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RIYADH, SAUDI ARABIA — From the gilded suites and granite lobby of a luxurious five-star hotel here, the remnants of Yemen’s embattled government sees a daily lineup of Yemeni tribal leaders, Western diplomats, and Saudi military commanders.
Over countless cups of bittersweet coffee and dates, and lobster and seafood dinners, Yemeni ministers calmly toss out phrases like “national dialogue” and “institution building” as they talk up their postwar political plans.
They lack the air of urgency or desperation of a government forced to take refuge with its powerful neighbor. To hear them tell it, they are a government poised to reclaim power from the Shiite Houthi militia and allied fighters that call the shots in much of their country.
But their blueprint for victory may contain the seeds of defeat for a unitary Yemeni state. As in Libya, the arming of local militia to oust a common enemy could make it even harder to restore central authority in the aftermath of a civil war.
The result is a tribal coalition of some 70,000 fighters – and the pledge of a Saudi-Egyptian expeditionary force. Yemeni officials say they are preparing to retake the southern port city of Aden “within days,” and thence fight for control over the rest of Yemen.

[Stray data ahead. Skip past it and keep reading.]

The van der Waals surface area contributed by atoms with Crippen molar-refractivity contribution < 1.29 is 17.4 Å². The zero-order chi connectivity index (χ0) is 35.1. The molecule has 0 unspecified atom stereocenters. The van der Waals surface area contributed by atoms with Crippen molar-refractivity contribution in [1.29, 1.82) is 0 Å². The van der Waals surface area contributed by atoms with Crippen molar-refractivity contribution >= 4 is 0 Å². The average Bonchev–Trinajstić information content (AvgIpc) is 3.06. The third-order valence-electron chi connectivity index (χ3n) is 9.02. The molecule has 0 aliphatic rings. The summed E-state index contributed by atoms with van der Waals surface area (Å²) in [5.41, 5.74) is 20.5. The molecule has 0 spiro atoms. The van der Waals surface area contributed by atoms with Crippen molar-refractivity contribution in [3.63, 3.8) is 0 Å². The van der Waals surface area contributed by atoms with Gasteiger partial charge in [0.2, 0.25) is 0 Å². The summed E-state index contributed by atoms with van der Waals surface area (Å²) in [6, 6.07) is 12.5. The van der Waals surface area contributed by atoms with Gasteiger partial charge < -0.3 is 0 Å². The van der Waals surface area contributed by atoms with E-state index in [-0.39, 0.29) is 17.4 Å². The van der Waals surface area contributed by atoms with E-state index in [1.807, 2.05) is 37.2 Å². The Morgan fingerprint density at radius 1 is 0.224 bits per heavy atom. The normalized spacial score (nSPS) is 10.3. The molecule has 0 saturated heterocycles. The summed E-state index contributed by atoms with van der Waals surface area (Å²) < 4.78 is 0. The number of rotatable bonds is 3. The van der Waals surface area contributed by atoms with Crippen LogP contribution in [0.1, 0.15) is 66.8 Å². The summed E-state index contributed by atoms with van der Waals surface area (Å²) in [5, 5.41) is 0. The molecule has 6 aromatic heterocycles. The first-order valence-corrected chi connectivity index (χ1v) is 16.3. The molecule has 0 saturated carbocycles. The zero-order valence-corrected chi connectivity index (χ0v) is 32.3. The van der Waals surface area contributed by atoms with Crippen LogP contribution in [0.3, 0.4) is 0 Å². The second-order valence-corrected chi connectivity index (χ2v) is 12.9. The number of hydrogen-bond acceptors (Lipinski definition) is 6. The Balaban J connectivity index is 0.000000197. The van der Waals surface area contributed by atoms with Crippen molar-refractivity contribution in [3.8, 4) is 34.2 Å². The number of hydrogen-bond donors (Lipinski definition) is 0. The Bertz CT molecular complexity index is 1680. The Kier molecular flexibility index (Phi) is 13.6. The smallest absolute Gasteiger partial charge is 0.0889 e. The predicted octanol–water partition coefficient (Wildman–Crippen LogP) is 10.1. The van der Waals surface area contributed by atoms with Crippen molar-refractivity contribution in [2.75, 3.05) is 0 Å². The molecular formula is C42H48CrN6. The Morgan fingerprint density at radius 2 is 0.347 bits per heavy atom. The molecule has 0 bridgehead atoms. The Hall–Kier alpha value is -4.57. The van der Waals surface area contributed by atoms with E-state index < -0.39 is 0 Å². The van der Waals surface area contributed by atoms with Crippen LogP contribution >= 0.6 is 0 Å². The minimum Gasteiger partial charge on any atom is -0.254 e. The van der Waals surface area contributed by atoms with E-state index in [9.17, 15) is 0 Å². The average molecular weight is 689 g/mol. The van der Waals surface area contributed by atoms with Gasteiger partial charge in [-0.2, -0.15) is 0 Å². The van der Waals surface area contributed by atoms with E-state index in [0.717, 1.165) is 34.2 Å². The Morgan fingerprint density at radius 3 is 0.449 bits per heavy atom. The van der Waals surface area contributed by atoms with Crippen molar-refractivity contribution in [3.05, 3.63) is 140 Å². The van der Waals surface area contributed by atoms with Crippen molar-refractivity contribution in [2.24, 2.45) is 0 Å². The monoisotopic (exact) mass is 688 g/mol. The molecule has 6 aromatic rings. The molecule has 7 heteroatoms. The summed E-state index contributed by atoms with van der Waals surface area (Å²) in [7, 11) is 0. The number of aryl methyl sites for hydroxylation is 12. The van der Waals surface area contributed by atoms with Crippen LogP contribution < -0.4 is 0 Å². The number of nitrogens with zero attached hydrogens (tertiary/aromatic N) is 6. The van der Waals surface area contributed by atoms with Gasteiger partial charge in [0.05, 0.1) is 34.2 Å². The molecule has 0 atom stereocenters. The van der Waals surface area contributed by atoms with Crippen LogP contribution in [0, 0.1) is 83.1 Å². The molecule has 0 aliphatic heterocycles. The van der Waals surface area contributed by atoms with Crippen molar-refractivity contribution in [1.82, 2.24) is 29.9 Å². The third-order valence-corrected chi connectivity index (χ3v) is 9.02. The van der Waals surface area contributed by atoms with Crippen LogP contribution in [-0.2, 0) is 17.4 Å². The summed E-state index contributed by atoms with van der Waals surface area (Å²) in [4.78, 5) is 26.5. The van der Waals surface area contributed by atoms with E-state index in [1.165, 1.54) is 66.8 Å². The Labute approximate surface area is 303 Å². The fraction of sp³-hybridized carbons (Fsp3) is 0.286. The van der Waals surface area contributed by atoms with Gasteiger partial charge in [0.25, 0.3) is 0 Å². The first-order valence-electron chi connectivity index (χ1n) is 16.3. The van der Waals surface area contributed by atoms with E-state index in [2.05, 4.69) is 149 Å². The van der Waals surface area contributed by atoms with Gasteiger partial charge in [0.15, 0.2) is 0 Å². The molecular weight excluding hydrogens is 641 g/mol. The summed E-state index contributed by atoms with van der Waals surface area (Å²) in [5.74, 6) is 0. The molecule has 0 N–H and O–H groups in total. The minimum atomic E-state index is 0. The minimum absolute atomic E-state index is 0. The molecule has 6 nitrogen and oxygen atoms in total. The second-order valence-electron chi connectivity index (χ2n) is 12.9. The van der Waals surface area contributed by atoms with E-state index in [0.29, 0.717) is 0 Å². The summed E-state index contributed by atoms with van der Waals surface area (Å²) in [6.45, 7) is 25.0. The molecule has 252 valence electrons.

“From day one, we have been building a coalition across all segments of Yemeni society to return the rule of law,” says Yasseen Makawi, a close aide to Hadi who has led several talks here with Yemeni tribal leaders. Hadi is currently in Riyadh, living under tight security.
“We will be in Aden soon to start the long fight,” Mr. Makawi says.
So far, the Saudi-led bombing campaign hasn’t stopped the advance of the Houthis, which are backed by military units loyal to former Yemeni president Ali Abdullah Saleh. On Thursday, these forces captured Ataq, the provincial capital of oil-rich Shabwa province, after days of clashes followed by negotiations with local Sunni tribes, according to news reports.
Devolution of powers
For Hadi’s exiled government, the stakes are high. In order to win over the support of dozens of tribes in south and central Yemen, officials have agreed in future to devolve more government powers to the provinces and tribal regions, threatening the unity of a state that was only reunified in 1990.
Yemeni tribal leaders see the situation as an opportunity to press for greater autonomy – and perhaps independence.
“We are all for a democratic Yemen with greater powers in the hands of the people,” says Abdullah Kathiri, head of the largest tribe in Hadrawmout, a wealthy province in eastern Yemen who speaks openly about independence. “With this understanding, tribes across the country are now willing to rise up.”